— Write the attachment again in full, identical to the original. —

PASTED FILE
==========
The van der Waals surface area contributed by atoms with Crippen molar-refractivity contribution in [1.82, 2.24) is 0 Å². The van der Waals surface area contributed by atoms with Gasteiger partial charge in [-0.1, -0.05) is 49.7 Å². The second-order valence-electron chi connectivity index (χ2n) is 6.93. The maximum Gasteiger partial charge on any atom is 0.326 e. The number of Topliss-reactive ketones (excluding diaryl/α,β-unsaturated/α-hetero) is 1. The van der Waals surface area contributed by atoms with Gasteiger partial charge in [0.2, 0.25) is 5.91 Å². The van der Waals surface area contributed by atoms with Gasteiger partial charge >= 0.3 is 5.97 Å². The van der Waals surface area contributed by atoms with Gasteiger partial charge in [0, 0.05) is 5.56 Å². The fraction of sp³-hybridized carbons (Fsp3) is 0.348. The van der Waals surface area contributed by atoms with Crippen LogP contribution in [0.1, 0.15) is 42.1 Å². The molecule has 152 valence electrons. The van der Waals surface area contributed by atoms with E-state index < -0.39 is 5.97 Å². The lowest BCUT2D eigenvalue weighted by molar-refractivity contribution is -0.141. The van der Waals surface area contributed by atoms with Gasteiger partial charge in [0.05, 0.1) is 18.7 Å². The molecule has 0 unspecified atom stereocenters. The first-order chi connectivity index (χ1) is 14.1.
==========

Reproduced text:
The van der Waals surface area contributed by atoms with Crippen molar-refractivity contribution in [1.82, 2.24) is 0 Å². The van der Waals surface area contributed by atoms with Gasteiger partial charge in [-0.1, -0.05) is 49.7 Å². The second-order valence-electron chi connectivity index (χ2n) is 6.93. The maximum Gasteiger partial charge on any atom is 0.326 e. The number of Topliss-reactive ketones (excluding diaryl/α,β-unsaturated/α-hetero) is 1. The van der Waals surface area contributed by atoms with Gasteiger partial charge in [0.2, 0.25) is 5.91 Å². The van der Waals surface area contributed by atoms with Gasteiger partial charge >= 0.3 is 5.97 Å². The van der Waals surface area contributed by atoms with Gasteiger partial charge in [0, 0.05) is 5.56 Å². The fraction of sp³-hybridized carbons (Fsp3) is 0.348. The van der Waals surface area contributed by atoms with Crippen LogP contribution in [0.1, 0.15) is 42.1 Å². The molecule has 152 valence electrons. The van der Waals surface area contributed by atoms with E-state index < -0.39 is 5.97 Å². The lowest BCUT2D eigenvalue weighted by molar-refractivity contribution is -0.141. The van der Waals surface area contributed by atoms with Gasteiger partial charge in [0.05, 0.1) is 18.7 Å². The molecule has 0 unspecified atom stereocenters. The first-order chi connectivity index (χ1) is 14.1.